First impressions count, and when you are newly arrived in town, they may well count for everything. If you fail to cut a striking figure, a dashing pose, or properly return a salute, you may well find that doors are closed and the calling cards dry up at your door.
There are two ways to remedy this situation. The first is to move from fashionable town to fashionable town, in the hopes of things going better for you in the next one. Unfortunately, this isn’t really a lasting remedy. Manners maketh the man wherever he goes, so getting it wrong in a new town doesn’t really change anything. Regency High Society also has a habit of being on the move, so your reputation will eventually either catch-up with you, or precede you. The second plan, and the one recommended here, is to carefully study the following guide and learn how to walk-the-walk.
- Stand tall and walk with confidence. A gentleman is unconcerned and untroubled.
- Pay careful attention to your tailoring. The Regency gentleman is more concerned with the cut and quality of his cloth, than its ability to draw the eye. Make Beau Brummell your model in fashion: if it’s your attire that’s turning heads, you’ve got it all wrong.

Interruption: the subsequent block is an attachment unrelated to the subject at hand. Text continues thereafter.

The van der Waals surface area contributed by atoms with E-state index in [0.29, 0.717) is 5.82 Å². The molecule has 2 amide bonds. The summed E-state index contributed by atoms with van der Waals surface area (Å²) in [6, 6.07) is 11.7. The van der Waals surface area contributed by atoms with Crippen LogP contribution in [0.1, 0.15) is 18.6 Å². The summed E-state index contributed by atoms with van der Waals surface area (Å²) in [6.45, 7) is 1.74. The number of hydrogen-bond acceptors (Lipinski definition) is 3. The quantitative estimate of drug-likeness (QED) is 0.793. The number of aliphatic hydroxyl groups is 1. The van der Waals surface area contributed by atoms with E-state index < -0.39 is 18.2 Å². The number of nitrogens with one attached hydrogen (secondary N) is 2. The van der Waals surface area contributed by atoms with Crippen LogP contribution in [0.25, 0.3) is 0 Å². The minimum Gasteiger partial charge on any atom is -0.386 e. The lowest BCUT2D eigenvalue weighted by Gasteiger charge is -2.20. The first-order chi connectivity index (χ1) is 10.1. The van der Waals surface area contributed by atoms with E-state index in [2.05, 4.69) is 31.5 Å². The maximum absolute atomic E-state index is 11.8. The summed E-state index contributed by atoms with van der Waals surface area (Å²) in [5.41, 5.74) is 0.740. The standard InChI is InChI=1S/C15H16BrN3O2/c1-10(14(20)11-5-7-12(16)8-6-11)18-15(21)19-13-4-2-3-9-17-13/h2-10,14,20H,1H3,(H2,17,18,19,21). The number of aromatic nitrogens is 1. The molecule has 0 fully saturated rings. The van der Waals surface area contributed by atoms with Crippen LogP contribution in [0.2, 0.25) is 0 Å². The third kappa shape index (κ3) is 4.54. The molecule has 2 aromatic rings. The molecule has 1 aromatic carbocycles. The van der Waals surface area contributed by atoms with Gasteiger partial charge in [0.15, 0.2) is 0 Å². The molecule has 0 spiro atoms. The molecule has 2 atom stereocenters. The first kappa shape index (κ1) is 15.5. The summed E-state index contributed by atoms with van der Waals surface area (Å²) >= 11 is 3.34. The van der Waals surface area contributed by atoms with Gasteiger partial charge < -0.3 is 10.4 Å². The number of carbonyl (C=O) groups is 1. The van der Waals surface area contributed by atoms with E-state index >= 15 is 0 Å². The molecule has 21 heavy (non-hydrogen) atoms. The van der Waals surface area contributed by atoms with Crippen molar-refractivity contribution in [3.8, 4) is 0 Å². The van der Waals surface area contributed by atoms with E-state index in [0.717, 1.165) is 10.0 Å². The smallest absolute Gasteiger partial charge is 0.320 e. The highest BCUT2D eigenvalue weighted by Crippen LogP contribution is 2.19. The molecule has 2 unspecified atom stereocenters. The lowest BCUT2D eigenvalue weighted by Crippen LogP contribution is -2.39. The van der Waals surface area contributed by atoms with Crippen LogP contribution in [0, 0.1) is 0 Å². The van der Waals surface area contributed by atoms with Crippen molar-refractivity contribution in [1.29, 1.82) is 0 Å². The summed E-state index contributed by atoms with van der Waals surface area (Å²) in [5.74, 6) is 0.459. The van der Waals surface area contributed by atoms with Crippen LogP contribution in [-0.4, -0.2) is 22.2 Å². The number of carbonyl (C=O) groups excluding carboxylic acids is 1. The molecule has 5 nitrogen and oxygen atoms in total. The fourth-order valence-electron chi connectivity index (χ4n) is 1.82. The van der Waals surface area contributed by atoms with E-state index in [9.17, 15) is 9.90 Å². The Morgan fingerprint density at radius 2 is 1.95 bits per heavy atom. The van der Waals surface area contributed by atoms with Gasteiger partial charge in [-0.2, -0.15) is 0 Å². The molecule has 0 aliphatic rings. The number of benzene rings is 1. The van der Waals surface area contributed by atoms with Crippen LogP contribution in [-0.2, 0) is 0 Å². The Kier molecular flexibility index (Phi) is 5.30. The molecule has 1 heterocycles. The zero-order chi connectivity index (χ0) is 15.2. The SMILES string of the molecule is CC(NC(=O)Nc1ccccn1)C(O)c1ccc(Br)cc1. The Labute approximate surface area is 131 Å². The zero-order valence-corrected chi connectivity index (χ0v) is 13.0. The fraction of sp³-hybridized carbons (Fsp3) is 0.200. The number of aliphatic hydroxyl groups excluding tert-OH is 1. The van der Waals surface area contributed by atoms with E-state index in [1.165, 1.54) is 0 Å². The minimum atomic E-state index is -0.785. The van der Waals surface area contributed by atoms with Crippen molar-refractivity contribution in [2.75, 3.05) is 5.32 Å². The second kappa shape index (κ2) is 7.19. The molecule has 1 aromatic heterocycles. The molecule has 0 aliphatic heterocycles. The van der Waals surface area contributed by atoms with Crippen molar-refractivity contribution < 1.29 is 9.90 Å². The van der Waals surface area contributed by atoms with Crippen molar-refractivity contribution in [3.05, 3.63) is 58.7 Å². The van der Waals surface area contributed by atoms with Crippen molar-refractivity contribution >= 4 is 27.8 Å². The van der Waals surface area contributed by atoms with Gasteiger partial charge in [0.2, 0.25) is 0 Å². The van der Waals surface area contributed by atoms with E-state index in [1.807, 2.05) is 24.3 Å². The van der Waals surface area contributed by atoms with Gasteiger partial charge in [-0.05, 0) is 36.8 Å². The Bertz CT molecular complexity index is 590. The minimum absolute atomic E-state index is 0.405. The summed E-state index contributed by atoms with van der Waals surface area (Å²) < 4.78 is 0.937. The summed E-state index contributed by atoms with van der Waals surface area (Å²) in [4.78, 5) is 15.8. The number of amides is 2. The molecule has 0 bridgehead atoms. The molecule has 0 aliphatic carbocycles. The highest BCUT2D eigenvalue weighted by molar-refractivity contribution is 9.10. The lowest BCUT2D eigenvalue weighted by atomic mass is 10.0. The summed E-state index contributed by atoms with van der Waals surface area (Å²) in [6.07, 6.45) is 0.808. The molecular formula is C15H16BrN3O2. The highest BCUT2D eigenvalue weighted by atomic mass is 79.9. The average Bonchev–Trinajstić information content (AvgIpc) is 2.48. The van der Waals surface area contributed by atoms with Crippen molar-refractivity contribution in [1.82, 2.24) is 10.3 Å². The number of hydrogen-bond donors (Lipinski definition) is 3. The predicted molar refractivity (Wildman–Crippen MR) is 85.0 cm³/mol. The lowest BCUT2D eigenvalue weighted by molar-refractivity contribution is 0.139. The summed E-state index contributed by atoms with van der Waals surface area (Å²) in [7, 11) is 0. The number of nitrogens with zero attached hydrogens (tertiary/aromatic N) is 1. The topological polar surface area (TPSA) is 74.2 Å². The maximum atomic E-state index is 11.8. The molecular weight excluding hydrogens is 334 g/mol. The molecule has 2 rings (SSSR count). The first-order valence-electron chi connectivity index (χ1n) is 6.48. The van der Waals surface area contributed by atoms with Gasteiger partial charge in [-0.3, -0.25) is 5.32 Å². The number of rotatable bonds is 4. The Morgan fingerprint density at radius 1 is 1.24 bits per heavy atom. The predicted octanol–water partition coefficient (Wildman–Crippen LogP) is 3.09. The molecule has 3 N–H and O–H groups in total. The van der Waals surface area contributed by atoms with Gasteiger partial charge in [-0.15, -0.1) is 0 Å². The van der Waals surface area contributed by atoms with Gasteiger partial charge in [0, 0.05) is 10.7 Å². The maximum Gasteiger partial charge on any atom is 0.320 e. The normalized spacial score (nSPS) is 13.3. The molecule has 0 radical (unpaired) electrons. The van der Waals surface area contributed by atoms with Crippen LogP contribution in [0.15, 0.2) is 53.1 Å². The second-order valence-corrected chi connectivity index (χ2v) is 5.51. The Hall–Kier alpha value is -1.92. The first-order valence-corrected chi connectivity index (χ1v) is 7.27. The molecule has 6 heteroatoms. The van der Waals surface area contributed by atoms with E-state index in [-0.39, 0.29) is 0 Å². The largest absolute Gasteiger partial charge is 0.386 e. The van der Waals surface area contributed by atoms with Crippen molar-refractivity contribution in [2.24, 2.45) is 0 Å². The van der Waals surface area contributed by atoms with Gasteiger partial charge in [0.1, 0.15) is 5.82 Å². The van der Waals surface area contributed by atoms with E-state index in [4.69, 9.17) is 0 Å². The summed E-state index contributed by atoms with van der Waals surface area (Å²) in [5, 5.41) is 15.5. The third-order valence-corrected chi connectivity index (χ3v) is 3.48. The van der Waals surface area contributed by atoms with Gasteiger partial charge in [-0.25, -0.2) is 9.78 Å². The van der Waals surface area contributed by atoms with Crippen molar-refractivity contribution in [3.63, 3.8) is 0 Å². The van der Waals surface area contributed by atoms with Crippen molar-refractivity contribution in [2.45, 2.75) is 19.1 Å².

- In this mind, make sure you are dressed for town or country, never both, and never for one when it should be the other.
- A gentleman should carry a cane or perhaps a tightly rolled umbrella. He may swing it lightly in his hand as he walks.
- A gentleman is courteous of others in the street. He will make way for others if needed, and with reference to the aforementioned cane or umbrella, he would never risk it knocking another gentleman, or worse, a lady
- If a gentleman sees a lady he knows in the street, it is not for him to announce the acquaintance or make a greeting. That is for the lady. It is also for the lady to determine the warmth and length of the meeting.
If you found this interesting, of feel you would like more help with your Regency manners, you can find more guides from Behind the Past here and here.
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